Carl Nielsen
Carl Nielsen

Carl Nielsen Biography (BBC)

Carl August Nielsen was born on the Danish island of Funen on 9 June 1865, the seventh of 12 children. Though desperately poor in material terms, Nielsen grew up enjoying the love and support of his family, a shared joy in communal music-making (his house-painter father was also a musician in the village band) and an intense appreciation of the wonders of the natural world.

Nielsen initially learned the violin from his father and, in his teens, played in various local bands and orchestras. His earliest compositions date from around this time. In 1884, after four years as a military bandsman in Odense, and with the help of local benefactors, Nielsen was able to attend Copenhagen Conservatory. There he received instruction in musical theory from Orla Rosenhoff, who encouraged Nielsen’s growing interest in composition. In 1888, the 23-year-old enjoyed his first success with his Little Suite for strings, Op. 1. During the following year, Nielsen became a violinist at the Royal Danish Orchestra, a post he was to hold for some 16 years.

This period coincides with the first flush of Nielsen’s compositional maturity, taking in his two operas, the biblical epic Saul and David (1898–1901) and the comic Maskarade (1904–06), as well as the first two symphonies (1890–92 and 1901–2). The unusually deep psychological characterisation displayed in the operas extends to the Second Symphony, a musical response to a collection of folk paintings depicting the four classical temperaments. The climax of this period is undoubtedly the magnificent Third Symphony, ‘Sinfonia espansiva’ (1910–11), which consolidated Nielsen’s position as the most important Danish composer of his time.

From around the time of the First World War, Nielsen’s musical language took on a darker hue. A sense of intense struggle against inimical forces pervades such masterpieces as the Fourth, Fifth and Sixth Symphonies (1914–16, 1921–2, 1924–5).These works are notable for their bold use of what is sometimes called ‘progressive tonality’, where the ultimate key of the work evolves through a process of sustained conflict against other keys. For example, the Fourth Symphony (‘The Inextinguishable’) begins in D minor, a key associated with violence and chaos, which gradually yields to the key of E major, whose appearance is always attended by music of radiant splendour.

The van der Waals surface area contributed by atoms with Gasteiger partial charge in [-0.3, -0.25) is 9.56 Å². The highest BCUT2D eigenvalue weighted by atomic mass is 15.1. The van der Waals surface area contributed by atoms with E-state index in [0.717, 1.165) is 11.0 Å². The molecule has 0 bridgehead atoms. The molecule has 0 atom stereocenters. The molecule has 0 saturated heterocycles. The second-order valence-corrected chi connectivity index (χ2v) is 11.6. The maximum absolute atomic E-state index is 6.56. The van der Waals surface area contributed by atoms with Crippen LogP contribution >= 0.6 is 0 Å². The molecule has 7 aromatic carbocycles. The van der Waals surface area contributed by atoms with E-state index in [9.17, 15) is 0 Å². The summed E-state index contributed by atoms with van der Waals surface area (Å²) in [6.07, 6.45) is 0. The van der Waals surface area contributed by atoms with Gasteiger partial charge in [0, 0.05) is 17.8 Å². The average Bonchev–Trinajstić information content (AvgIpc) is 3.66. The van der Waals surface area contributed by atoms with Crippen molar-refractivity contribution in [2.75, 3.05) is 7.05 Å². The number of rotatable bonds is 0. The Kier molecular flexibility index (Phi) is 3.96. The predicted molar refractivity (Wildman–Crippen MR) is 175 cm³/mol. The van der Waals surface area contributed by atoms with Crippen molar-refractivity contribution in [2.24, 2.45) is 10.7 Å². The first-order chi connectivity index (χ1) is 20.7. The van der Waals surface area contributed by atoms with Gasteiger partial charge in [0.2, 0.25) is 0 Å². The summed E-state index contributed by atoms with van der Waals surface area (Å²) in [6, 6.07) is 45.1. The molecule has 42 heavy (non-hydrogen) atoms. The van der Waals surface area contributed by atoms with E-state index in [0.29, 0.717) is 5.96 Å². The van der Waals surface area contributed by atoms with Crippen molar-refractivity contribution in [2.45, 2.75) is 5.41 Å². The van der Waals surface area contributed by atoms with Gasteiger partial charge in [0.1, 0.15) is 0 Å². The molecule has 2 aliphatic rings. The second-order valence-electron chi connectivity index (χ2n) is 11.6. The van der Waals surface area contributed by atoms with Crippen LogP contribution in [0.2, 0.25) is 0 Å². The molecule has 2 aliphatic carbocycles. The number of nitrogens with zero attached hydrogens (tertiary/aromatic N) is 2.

Despite the huge intellectual scope of these works, Nielsen never lost touch with his roots and with the people he loved. Throughout his career he continually composed and arranged popular Danish songs and in 1927, four years before his death, he wrote a memoir, My Childhood. Filled with sharp observation and unaffected compassion, yet without any trace of sentimentality, this little book reveals in words the essential human qualities that characterise his music.

Profile © John Pickard

Carl Nielsen Biography (Wikipedia)

Carl August Nielsen (9 June 1865 – 3 October 1931) was a Danish composer, conductor and violinist, widely recognized as his country's most prominent composer.

Brought up by poor yet musically talented parents on the island of Funen, he demonstrated his musical abilities at an early age. He initially played in a military band before attending the Royal Danish Academy of Music in Copenhagen from 1884 until December 1886. He premiered his Op. 1, Suite for Strings, in 1888, at the age of 23. The following year, Nielsen began a 16-year stint as a second violinist in the Royal Danish Orchestra under the conductor Johan Svendsen, during which he played in Giuseppe Verdi's Falstaff and Otello at their Danish premieres. In 1916, he took a post teaching at the Royal Danish Academy and continued to work there until his death.

Although his symphonies, concertos and choral music are now internationally acclaimed, Nielsen's career and personal life were marked by many difficulties, often reflected in his music. The works he composed between 1897 and 1904 are sometimes ascribed to his "psychological" period, resulting mainly from a turbulent marriage with the sculptor Anne Marie Brodersen. Nielsen is especially noted for his six symphonies, his Wind Quintet and his concertos for violin, flute and clarinet. In Denmark, his opera Maskarade and many of his songs have become an integral part of the national heritage. His early music was inspired by composers such as Brahms and Grieg, but he soon developed his own style, first experimenting with progressive tonality and later diverging even more radically from the standards of composition still common at the time. Nielsen's sixth and final symphony, Sinfonia semplice, was written in 1924–25. He died from a heart attack six years later, and is buried in Vestre Cemetery, Copenhagen.

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